Love with its work boots on

I'm puggled I told the GP this morning. She Irish and I'm thinking she's still trying to find out what it means. Although perhaps my presence said it all. Don't get me wrong I know to expect to be puggled just now given I'm only 12 days post-op but I'm also breathless and needed to check for a chest infection...on which the jury is still out and I'm watching a box of amoxycillin  with suspicion. 
It's been strange time; I know I'm progressing, wounds healing and I'm a teeny bit stronger but also life is passing me by and whats noticeable is I'm ok with that. I've finally stopped thinking that somehow I should feel guilty about having needed this treatment. I'm not sure why that's taken its toll, maybe it's some presbyterian guilt about costing the NHS money? Analyse that! But I recognise its deeper too. I've had to tell myself that a mastectomy without reconstruction would have been painful in so many other ways and that my choice to have an immediate reconstruction was the best , worst option.   Maybe there is a fear in me of that decision being seen as vanity. I'm vane, I dye my hair and wear make up of course I am and I'm ok with that being part of me. But actually it's much more core than that, it's about feeling complete. And so I may be bruised and swollen beyond words and feel sore and stiff and puggled but the miracle worked by the surgeons is my road back to feeling restored. And I'm deeply grateful for that and to the whole team ( and team Birt) who have played their part in that.
My care has been faultless, expert, skilled, kind and compassionate. I'm blown away by the service that has supported me so well. I couldn't be more grateful to the NHS for providing excellent care and giving me all the options I need just now. This is the same week where our Chief Nursing Officer has been criticised for calling out poor care. I for one applaud her. She also gave praise where it was due and credited most nurses with doing an excellent job but I know-as she does-that's not the reality everywhere. It's no coincidence my care is excellent, breast cancer care attracts the best staff and I'm a well informed, middle class, relatively healthy woman with good family support.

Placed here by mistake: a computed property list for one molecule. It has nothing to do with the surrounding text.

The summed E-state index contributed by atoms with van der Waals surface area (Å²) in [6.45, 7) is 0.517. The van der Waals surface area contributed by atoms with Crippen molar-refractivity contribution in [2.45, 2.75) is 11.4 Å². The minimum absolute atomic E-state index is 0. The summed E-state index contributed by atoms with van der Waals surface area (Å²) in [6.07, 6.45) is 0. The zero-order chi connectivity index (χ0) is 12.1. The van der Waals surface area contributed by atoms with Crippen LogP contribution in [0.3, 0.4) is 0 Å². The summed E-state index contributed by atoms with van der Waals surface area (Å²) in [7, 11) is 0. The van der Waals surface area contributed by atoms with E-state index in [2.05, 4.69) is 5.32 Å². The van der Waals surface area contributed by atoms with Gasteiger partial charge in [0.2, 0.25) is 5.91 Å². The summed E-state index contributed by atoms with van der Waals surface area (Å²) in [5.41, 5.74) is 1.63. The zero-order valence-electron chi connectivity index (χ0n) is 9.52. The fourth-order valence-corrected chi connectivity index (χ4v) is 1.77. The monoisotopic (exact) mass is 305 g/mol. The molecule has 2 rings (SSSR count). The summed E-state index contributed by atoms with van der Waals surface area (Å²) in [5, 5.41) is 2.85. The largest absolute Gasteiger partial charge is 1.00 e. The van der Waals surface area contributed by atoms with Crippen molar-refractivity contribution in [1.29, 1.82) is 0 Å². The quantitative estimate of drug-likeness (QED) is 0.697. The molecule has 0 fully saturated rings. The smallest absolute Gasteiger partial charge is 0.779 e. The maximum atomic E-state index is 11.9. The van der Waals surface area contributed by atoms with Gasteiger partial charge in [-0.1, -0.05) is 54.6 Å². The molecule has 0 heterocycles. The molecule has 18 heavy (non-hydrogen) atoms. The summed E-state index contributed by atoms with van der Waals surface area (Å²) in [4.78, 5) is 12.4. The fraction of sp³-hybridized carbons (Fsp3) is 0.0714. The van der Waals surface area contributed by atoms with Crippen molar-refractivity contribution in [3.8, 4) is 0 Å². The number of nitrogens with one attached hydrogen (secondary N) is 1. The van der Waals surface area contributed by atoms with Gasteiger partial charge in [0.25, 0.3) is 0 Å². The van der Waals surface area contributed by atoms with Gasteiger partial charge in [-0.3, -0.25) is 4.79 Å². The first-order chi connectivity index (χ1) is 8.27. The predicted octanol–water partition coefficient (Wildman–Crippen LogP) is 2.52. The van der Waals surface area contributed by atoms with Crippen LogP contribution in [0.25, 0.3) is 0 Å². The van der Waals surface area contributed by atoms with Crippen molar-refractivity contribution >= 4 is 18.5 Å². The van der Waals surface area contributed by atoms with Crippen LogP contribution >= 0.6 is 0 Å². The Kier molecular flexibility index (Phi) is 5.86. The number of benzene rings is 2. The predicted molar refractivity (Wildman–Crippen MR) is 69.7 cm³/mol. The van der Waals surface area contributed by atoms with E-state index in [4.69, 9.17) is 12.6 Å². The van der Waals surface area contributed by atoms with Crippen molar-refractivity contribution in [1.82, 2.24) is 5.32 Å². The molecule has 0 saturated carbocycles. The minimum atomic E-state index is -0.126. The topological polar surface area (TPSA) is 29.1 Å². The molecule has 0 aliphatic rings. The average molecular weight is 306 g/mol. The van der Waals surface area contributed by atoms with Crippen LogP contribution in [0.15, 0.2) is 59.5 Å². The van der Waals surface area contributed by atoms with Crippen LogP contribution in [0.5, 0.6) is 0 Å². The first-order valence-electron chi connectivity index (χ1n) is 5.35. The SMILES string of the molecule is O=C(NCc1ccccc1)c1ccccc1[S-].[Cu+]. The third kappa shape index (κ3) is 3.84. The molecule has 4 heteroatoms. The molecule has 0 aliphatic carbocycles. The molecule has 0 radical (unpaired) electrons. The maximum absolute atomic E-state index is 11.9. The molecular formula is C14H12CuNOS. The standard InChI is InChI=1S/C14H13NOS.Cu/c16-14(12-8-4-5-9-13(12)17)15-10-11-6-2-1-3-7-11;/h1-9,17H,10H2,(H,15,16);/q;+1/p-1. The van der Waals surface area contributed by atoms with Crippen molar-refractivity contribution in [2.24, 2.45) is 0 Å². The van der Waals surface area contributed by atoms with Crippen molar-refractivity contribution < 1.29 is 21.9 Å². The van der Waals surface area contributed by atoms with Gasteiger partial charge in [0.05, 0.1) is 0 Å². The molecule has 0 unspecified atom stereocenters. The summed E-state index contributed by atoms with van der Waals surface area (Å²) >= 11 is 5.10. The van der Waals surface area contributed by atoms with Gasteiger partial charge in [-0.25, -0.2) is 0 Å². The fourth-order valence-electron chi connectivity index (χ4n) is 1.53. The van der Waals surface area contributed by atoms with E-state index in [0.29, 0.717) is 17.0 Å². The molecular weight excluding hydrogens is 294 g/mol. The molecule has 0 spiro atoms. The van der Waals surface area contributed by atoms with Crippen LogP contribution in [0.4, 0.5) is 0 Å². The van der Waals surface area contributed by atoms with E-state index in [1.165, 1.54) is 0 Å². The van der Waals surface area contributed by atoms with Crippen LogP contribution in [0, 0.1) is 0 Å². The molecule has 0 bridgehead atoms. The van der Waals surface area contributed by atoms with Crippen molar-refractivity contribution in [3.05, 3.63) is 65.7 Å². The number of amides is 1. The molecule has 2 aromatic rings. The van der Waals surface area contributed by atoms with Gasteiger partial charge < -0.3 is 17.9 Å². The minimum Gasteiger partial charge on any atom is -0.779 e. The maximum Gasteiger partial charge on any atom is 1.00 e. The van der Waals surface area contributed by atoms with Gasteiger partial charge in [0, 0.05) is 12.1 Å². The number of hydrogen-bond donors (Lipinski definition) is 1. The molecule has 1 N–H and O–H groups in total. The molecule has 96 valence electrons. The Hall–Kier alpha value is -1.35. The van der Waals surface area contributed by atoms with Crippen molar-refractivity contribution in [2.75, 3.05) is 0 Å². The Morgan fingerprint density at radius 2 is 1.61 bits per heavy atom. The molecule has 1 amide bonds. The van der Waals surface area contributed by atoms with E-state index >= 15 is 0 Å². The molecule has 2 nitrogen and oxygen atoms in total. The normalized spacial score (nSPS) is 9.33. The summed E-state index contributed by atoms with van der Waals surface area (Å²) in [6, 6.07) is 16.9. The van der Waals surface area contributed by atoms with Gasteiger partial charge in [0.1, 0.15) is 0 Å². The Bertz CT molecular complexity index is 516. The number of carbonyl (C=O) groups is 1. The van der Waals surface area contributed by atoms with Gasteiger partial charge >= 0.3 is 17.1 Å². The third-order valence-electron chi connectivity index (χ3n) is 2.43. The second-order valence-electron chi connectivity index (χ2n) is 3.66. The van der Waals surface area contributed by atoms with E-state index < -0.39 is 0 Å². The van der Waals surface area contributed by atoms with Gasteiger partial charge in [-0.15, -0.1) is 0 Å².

As ever my experience has made me wonder how it would be for an older or less well off woman who lived alone, someone with cognitive impairment like dementia or someone who will not be tempted back to health with good food and love. We need our care services to care for all, whoever we are with the skills and kindness I have been shown. We all deserve no less than that. The team who looked after me could not have been busier, the ward and theatres were hectic day and night but I was always given the message that no request was too much, no effort spared. Ok I know in the hallowed halls of health care they are well respected, valued for what they do. Can we say the same for the staff in a care home or similar? Perhaps if we valued them too, we would see less poor practice? Staff deserve to be treated with humanity and respect and the depth of skills and compassion needed to care for someone in their home, with complex needs and little family support is no less than those needed to care for someone like me. Let's find a way to invest in our care teams, the returns will be worth it.
And finally i want to say thank you to all of you who have supported me and continue to do so. I feel loved and cared for and that's helping me feel confident of recovery and even make plans for the year as it unfolds. I write this blog with love and gratitude to my family, my friends and to those who are caring for me.


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